Sources: La recherche de littérature pour cet article de synthèse a été menée la deuxième semaine de décembre 2007 dans les bases de données MEDLINE (janvier 1950 à novembre 2007) et EMBASE (janvier 1980 à novembre 2007). Pour les blocs périphériques et neuraxiaux échoguidés, les termes MeSH suivants ont été recherchés : « nerve block », « epidural anesthesia », « epidural analgesia », « epidural injection », « epidural space », « spinal anesthesia » et « spinal injection », et ont été associés à « ultrasonography » (terme MeSH) et « ultrasound » (mot clé). Pour les cathéters périneuraux stimulants, les termes MeSH suivants ont été croisés avec le terme MeSH « nerve block » : « peripheral catheterization », « indwelling catheterization », « catheterization », et les mots clés « nerve catheter » et « continuous ». Ensuite, les résultats de cette recherche ont été combinés avec le mot clé « stimulating ». Quinze ERC disposant d’une évaluation en aveugle et de justification de la taille de l’échantillon ont été retenues pour être analysées.

Constatations principales: Dans le cas de blocs axillaires, l’échoguidage offre un meilleur taux de réussite qu’une technique de double injection transartérielle et qu’une technique de triple injection guidée par neurostimulation. Si on compare l’échoguidage à une technique de quadruple stimulation, aucune différence majeure n’apparaît. L’ajout de stimulation nerveuse à l’échoguidage ne procure pas de bienfaits clairs dans le cas des blocs axillaires. Lorsqu’un bloc fémoral est réalisé, l’échoguidage est associé à un besoin moindre en anesthésique local (AL) (jusqu’à 42 %) par rapport à la neurostimulation. Chez les enfants, l’échoguidage résulte en un besoin moindre en anesthésique local et une durée prolongée d’action pour les blocs nerveux des membres inférieurs. Par rapport à leurs pendants aveugles, les cathéters stimulants semblent n’offrir que des bienfaits cliniques limités. Malgré le fait qu’ils génèrent un besoin moins important en anesthésiques locaux et réduisent la consommation d’opioïdes, les cathéters stimulants ne sont pas associés à une réduction des effets secondaires ou des coûts liés à l’analgésie.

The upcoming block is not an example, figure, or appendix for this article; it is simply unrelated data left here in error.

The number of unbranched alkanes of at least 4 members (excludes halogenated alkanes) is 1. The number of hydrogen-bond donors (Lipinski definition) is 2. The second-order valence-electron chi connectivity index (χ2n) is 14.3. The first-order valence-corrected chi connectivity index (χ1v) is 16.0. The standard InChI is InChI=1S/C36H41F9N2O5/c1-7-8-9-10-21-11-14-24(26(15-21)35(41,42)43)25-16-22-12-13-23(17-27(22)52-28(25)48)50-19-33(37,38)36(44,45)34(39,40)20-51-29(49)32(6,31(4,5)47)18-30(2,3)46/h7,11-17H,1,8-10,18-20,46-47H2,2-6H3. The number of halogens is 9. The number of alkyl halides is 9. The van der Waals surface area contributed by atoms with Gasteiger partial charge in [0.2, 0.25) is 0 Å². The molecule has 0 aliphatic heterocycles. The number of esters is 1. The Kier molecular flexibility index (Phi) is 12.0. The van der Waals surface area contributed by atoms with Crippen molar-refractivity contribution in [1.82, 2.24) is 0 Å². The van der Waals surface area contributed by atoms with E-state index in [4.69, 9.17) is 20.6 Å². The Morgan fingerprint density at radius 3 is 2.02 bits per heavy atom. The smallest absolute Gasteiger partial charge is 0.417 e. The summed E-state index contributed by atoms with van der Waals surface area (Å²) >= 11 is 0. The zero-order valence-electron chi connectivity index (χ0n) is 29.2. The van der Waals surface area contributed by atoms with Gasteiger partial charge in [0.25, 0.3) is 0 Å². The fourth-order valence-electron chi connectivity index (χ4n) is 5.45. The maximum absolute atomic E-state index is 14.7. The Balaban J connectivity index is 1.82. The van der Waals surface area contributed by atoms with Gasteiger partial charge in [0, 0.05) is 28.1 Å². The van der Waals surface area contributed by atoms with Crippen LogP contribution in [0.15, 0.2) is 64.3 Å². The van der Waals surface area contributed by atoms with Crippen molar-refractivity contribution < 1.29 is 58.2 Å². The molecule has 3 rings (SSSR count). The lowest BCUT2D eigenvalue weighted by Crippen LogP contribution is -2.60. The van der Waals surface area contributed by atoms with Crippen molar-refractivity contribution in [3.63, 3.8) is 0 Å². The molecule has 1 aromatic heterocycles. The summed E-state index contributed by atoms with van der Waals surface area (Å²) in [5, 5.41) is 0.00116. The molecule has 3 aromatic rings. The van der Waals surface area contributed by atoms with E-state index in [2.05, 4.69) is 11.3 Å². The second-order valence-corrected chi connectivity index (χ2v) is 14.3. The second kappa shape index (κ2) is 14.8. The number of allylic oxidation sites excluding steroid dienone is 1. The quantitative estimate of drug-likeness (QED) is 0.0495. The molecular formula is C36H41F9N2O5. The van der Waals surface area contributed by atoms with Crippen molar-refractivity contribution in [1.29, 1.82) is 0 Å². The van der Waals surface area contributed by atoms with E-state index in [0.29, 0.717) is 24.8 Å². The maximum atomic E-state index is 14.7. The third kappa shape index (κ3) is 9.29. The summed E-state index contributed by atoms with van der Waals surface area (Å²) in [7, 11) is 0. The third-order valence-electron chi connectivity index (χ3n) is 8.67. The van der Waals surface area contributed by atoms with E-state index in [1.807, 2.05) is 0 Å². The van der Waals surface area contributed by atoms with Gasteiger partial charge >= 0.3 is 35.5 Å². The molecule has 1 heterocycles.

Conclusion: Les comptes-rendus publiés d’ERC fournissent des données probantes qui peuvent encourager la formulation de recommandations limitées quant à l’utilisation conjointe d’échoguidage et de cathéters périneuraux stimulants. D’autres ERC bien conçues et menées avec soin sont justifiées.

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Correspondence to Q. H. Tran MD FRCPC.

Additional information

Competing interests: None declared.

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Tran, Q.H., Muñoz, L., Russo, G. et al. Ultrasonography and stimulating perineural catheters for nerve blocks: a review of the evidence. Can J Anesth 55, 447 (2008). https://doi.org/10.1007/BF03016312

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Keywords

  • Nerve Block
  • Ropivacaine
  • Total Knee Replacement
  • Levobupivacaine
  • Femoral Nerve Block